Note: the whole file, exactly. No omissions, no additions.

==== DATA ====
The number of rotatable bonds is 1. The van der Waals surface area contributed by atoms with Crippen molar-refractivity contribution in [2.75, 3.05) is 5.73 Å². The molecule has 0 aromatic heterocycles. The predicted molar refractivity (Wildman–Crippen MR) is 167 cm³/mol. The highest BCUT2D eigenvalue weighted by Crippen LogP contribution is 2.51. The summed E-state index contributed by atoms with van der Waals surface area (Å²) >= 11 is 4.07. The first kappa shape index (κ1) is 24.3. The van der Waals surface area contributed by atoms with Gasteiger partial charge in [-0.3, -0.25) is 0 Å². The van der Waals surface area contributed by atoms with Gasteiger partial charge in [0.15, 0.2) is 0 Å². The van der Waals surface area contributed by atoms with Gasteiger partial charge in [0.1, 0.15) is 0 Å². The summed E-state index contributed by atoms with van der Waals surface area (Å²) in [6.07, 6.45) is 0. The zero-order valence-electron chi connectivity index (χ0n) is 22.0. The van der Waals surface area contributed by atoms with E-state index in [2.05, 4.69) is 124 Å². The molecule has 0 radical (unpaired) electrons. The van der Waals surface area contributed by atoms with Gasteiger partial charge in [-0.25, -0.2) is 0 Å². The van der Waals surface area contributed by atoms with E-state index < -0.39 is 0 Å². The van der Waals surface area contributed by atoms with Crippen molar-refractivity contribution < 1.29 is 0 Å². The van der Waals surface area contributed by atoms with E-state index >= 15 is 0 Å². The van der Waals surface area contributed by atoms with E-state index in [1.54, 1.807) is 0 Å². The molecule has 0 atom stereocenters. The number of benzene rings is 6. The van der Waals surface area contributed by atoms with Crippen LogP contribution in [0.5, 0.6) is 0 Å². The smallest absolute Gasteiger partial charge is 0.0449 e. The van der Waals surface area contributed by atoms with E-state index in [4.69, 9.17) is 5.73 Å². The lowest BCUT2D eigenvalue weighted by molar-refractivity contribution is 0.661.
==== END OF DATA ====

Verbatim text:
The number of rotatable bonds is 1. The van der Waals surface area contributed by atoms with Crippen molar-refractivity contribution in [2.75, 3.05) is 5.73 Å². The molecule has 0 aromatic heterocycles. The predicted molar refractivity (Wildman–Crippen MR) is 167 cm³/mol. The highest BCUT2D eigenvalue weighted by Crippen LogP contribution is 2.51. The summed E-state index contributed by atoms with van der Waals surface area (Å²) >= 11 is 4.07. The first kappa shape index (κ1) is 24.3. The van der Waals surface area contributed by atoms with Gasteiger partial charge in [-0.3, -0.25) is 0 Å². The van der Waals surface area contributed by atoms with Gasteiger partial charge in [0.15, 0.2) is 0 Å². The van der Waals surface area contributed by atoms with Gasteiger partial charge in [0.1, 0.15) is 0 Å². The summed E-state index contributed by atoms with van der Waals surface area (Å²) in [6.07, 6.45) is 0. The zero-order valence-electron chi connectivity index (χ0n) is 22.0. The van der Waals surface area contributed by atoms with E-state index in [2.05, 4.69) is 124 Å². The molecule has 0 radical (unpaired) electrons. The van der Waals surface area contributed by atoms with Gasteiger partial charge in [-0.25, -0.2) is 0 Å². The van der Waals surface area contributed by atoms with E-state index < -0.39 is 0 Å². The van der Waals surface area contributed by atoms with Crippen molar-refractivity contribution < 1.29 is 0 Å². The van der Waals surface area contributed by atoms with E-state index >= 15 is 0 Å². The van der Waals surface area contributed by atoms with E-state index in [1.54, 1.807) is 0 Å². The molecule has 0 atom stereocenters. The number of benzene rings is 6. The van der Waals surface area contributed by atoms with Crippen LogP contribution in [0.5, 0.6) is 0 Å². The smallest absolute Gasteiger partial charge is 0.0449 e. The van der Waals surface area contributed by atoms with E-state index in [4.69, 9.17) is 5.73 Å². The lowest BCUT2D eigenvalue weighted by molar-refractivity contribution is 0.661.